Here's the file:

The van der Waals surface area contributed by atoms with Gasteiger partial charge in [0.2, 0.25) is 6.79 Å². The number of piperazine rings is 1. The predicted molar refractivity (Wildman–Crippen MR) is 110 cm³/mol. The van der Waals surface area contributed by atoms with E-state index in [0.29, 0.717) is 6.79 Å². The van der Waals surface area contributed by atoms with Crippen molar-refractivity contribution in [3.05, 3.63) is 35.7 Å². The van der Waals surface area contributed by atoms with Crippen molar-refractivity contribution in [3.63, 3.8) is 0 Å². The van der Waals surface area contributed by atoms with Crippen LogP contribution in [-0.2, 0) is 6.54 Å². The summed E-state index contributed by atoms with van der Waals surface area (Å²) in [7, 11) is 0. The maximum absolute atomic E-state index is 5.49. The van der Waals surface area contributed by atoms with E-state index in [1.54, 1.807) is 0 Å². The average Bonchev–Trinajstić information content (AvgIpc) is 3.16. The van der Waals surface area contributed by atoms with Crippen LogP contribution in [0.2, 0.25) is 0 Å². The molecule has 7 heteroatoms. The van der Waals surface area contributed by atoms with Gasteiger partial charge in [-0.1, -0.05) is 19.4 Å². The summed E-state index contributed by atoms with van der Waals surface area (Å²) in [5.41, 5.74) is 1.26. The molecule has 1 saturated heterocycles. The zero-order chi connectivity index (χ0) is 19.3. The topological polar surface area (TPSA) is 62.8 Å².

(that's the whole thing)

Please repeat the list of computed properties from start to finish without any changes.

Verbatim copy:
The van der Waals surface area contributed by atoms with Gasteiger partial charge in [0.2, 0.25) is 6.79 Å². The number of piperazine rings is 1. The predicted molar refractivity (Wildman–Crippen MR) is 110 cm³/mol. The van der Waals surface area contributed by atoms with E-state index in [0.29, 0.717) is 6.79 Å². The van der Waals surface area contributed by atoms with Crippen molar-refractivity contribution in [3.05, 3.63) is 35.7 Å². The van der Waals surface area contributed by atoms with Crippen molar-refractivity contribution in [3.63, 3.8) is 0 Å². The van der Waals surface area contributed by atoms with Crippen LogP contribution in [-0.2, 0) is 6.54 Å². The summed E-state index contributed by atoms with van der Waals surface area (Å²) in [7, 11) is 0. The maximum absolute atomic E-state index is 5.49. The van der Waals surface area contributed by atoms with E-state index in [1.54, 1.807) is 0 Å². The average Bonchev–Trinajstić information content (AvgIpc) is 3.16. The van der Waals surface area contributed by atoms with Crippen LogP contribution in [0.2, 0.25) is 0 Å². The molecule has 7 heteroatoms. The van der Waals surface area contributed by atoms with Gasteiger partial charge in [-0.1, -0.05) is 19.4 Å². The summed E-state index contributed by atoms with van der Waals surface area (Å²) in [5.41, 5.74) is 1.26. The molecule has 1 saturated heterocycles. The zero-order chi connectivity index (χ0) is 19.3. The topological polar surface area (TPSA) is 62.8 Å².